It's all a matter of self-definition. My mother defined herself as mother and housewife. And I defined myself as professional.
The first question my mother would ask after being introduced to a friend of mine was, "Is she married?" In all fairness she would ask this of men as well as women. The person could be an important politician or a dedicated social worker, but she saw them through the prism of family. In contrast, I would try to discover, "What does he or she do?" (I wouldn'tusually ask this outright. I knew that reducing a person to profession is as dehumanizing as reducing them to race or nationality. But this was really what what I wanted to know.)
When I grew up, professionalism was in the air My mother, on the other hand, was born in Poland in 1913 and felt as most women of her times, that a "woman's place was in the home Who would want to grow up to such labor and hardship? There was no glamor in such work, no career. There were no MBA' s awarded my Grandmother for the business sense to keep her family alive.
How could it have been otherwise? When I grew up, professionalism was in the air. It was emerging as the new class structure. We lived with the illusion of a merit soociety. Education could make you whatever you desired,a doctor or lawyer or great scientist. And women were beginning to buy into this dream. I grew up reading about women doctors and scientists, ballet dancers and actresses, finally settling on the books about women writers. There were no books about being a housewife. Or none thhat I chose to read.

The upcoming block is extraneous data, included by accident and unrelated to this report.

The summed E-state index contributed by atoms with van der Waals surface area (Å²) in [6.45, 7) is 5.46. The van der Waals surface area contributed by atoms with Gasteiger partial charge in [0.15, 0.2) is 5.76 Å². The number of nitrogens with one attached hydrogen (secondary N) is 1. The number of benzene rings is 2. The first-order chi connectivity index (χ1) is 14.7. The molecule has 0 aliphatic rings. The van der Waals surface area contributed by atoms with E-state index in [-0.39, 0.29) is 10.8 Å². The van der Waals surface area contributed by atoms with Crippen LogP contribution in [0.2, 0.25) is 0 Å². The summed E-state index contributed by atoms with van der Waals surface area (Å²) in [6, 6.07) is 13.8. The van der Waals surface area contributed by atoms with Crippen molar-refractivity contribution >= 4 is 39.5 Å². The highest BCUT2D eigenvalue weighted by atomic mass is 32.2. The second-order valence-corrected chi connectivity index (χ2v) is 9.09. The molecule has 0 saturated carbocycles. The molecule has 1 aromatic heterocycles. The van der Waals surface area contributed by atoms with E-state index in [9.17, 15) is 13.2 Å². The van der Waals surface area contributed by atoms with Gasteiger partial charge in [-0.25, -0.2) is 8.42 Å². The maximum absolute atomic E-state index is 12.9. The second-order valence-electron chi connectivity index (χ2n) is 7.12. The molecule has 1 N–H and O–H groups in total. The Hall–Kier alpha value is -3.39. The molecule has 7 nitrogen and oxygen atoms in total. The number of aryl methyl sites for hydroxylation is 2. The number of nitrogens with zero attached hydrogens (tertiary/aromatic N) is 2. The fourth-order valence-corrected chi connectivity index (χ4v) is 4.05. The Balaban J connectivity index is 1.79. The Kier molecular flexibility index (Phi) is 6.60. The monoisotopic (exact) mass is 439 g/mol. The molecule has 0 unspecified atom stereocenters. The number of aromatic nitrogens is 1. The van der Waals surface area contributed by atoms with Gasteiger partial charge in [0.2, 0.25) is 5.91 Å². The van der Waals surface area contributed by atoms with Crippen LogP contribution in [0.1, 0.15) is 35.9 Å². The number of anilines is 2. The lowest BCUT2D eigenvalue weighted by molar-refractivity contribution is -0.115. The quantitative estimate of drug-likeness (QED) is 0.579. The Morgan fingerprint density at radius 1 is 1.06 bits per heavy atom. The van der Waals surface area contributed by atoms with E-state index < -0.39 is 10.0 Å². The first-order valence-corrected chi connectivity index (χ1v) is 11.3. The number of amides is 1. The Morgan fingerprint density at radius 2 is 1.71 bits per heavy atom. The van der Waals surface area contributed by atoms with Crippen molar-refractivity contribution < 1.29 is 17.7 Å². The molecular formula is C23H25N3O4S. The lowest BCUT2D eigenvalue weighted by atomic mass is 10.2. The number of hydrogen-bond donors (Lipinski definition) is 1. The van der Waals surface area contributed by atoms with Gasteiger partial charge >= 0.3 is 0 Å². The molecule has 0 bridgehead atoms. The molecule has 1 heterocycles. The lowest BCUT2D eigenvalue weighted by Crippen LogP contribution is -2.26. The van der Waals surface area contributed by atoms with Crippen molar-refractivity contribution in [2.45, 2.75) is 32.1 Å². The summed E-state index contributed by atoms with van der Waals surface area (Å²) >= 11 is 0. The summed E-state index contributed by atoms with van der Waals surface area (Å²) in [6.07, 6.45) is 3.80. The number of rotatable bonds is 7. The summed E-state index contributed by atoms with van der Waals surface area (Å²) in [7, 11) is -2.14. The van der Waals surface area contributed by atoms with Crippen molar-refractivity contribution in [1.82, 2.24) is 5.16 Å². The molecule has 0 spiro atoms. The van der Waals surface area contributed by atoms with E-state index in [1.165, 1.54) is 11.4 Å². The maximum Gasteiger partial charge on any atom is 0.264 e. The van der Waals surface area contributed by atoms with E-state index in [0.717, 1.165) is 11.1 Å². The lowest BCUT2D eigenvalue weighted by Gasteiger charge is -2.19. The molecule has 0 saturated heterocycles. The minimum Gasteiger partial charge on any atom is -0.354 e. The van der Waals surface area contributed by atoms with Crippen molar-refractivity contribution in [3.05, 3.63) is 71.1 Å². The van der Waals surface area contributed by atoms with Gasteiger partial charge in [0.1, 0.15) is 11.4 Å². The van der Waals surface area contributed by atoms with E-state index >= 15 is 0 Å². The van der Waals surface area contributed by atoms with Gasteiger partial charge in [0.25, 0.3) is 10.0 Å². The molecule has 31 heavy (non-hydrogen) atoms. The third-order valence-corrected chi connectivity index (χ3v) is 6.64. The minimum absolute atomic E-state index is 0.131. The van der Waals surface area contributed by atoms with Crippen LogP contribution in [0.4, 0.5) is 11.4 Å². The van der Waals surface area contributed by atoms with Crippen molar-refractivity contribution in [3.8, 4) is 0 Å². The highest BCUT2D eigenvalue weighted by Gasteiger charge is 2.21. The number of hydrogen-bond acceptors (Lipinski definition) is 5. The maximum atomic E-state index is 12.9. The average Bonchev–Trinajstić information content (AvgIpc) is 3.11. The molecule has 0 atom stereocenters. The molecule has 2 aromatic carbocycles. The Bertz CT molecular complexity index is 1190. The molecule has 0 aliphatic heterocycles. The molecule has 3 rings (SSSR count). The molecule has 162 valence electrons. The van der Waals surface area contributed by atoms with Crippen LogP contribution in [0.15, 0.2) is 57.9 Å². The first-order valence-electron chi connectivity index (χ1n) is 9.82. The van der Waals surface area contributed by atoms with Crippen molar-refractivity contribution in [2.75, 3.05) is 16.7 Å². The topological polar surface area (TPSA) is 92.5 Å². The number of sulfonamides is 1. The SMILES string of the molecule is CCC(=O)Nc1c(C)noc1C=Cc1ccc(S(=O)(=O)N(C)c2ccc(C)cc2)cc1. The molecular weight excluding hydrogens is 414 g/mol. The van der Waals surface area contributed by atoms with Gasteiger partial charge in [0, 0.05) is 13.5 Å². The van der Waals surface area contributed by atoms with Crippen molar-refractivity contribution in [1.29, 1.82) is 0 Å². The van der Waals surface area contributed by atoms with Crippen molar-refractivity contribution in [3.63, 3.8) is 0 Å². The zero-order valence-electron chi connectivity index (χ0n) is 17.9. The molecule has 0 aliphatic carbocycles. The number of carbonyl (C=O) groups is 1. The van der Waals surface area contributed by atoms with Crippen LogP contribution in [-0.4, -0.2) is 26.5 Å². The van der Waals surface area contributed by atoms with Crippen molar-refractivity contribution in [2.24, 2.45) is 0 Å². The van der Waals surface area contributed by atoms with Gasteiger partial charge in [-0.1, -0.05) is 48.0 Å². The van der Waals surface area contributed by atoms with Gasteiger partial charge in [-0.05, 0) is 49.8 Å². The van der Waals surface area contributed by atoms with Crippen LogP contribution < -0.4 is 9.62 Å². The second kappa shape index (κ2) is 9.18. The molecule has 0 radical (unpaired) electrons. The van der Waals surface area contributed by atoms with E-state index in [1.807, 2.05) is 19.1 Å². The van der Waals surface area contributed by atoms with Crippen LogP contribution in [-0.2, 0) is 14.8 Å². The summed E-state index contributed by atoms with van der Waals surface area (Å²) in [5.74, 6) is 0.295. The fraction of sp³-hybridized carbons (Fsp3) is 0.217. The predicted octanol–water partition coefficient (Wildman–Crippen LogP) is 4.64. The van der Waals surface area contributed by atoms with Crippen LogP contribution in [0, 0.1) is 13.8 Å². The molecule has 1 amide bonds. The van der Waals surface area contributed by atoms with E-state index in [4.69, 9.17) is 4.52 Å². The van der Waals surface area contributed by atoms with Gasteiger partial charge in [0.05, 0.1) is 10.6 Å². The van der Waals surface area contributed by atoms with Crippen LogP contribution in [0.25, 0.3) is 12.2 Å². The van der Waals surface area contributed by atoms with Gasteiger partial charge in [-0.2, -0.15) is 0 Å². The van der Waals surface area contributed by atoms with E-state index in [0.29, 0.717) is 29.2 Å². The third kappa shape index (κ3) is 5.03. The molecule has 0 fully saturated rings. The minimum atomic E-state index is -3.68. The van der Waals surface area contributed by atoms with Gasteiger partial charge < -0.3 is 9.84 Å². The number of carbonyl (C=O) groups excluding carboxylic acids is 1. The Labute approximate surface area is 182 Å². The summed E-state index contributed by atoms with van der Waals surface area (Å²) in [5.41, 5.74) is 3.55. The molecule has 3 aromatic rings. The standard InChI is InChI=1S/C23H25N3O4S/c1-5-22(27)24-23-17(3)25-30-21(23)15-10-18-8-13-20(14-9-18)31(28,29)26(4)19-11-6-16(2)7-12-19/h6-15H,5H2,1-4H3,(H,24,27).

My mother, on the other hand, was born in Poland in 1913 and felt as most women of her times, that a "woman's place was in the home." But even more than that, she witnessed the struggle of a woman earning a living. My grandfather had gone ahead to America a few months after she was born, planning to bring the family soon afterward. But fate played havoc with their plans.And World War I broke out, separating the family for six more years. How terrifying it must have been for my mother as a young child at the dawn of consciousness watching my grandmother struggle alone to support six children in a country ravished by war and revolution. My grandmother working from early in the morning milking cows and peddling the dairy products until late at night when she'd prepare the cheeses, her head drowsy as she squeezed the sour milk in the cheese cloth Who would want to grow up to such labor and hardship?